Prolonging Reproductive Life after Cancer: The Need for Fertoprotective Therapies.

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Animals, Apoptosis, Female, Fertility, Fertility Preservation, Humans, Neoplasms, Oocytes, Primary Ovarian Insufficiency

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Trends Cancer 2016 May; 2(5):222-233.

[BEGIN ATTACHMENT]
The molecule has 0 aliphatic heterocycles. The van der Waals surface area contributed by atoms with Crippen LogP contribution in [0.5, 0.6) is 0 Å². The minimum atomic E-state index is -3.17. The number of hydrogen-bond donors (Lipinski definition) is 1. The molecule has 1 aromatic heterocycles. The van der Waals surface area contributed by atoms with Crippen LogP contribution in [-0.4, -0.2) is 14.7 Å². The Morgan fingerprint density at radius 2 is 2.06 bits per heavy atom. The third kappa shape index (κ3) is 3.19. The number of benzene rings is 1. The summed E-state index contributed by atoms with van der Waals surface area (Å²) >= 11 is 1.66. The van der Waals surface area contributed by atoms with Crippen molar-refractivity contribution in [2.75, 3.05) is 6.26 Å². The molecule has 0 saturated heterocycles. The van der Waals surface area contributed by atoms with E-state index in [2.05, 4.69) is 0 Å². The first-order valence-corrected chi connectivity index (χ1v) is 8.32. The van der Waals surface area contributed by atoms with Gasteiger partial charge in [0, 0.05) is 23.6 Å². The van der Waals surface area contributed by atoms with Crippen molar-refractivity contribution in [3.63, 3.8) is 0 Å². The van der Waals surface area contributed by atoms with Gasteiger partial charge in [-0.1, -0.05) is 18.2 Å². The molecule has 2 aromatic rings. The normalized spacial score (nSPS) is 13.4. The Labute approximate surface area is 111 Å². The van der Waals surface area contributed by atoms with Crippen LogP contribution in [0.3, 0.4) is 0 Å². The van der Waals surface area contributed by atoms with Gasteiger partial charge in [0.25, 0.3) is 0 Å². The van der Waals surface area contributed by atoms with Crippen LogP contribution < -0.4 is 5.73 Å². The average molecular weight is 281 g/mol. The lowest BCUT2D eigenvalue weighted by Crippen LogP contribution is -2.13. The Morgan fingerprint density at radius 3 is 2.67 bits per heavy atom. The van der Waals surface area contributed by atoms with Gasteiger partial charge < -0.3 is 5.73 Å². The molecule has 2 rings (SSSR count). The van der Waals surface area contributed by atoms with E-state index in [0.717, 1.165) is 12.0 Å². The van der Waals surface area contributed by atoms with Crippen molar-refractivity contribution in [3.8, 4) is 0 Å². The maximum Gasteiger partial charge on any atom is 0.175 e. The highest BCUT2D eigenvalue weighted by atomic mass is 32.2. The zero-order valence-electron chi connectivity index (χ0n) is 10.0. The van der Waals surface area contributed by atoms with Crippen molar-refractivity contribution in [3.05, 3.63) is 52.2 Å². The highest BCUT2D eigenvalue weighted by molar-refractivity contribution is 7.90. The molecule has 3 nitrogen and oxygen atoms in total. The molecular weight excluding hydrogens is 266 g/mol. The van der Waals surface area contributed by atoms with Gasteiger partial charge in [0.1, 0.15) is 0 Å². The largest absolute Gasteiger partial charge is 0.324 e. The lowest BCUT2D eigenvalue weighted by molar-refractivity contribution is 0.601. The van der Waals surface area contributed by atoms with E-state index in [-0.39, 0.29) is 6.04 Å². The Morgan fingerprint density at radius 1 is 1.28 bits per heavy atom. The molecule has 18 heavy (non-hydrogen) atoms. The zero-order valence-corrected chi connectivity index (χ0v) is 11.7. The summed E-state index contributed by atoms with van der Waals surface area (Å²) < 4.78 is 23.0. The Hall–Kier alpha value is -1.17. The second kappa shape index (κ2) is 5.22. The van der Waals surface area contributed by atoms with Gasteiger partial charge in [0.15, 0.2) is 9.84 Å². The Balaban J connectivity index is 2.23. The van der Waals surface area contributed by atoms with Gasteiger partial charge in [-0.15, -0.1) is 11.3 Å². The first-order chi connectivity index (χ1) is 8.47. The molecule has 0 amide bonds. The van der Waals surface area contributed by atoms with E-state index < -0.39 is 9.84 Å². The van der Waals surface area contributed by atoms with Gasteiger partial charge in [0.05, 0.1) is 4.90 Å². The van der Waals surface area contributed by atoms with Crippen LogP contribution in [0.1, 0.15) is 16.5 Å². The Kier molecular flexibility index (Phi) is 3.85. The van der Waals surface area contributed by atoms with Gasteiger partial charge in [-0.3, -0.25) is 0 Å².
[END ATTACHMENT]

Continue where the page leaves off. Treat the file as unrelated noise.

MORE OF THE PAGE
The survival rate of reproductive-age patients with cancer is increasing, reflecting the advent of better and more efficient therapies. Cancer survivors seek the resumption of a normal and healthy life, which often includes starting a family. Unfortunately, many cancer treatments increase the risk of premature ovarian insufficiency (POI) and infertility. Assisted reproductive technologies (ART) can address infertility, but fail to preserve the natural function of the ovaries as a source of hormones that regulate many aspects of women's health. The advancement of fertoprotective technologies is hindered by our lack of understanding of oocyte biology and their sensitivity to cancer therapies. Because many cancer treatments cause DNA damage, apoptosis is thought to be the major mechanism eliminating damaged oocytes. Indeed, recent studies in mice demonstrate that targeting proteins involved in apoptosis protects oocytes and prevents infertility in females exposed to radiation. Therefore, a better appreciation of oocyte response to radiation and anticancer drugs will uncover new targets for the development of specialized therapies to prevent ovarian failure. We make a case here for the necessity of such fertoprotective treatments. We review recent findings that have significantly advanced our understanding of how cancer therapies induce apoptotic death in oocytes, and how we could use this knowledge to design better fertoprotective treatments.

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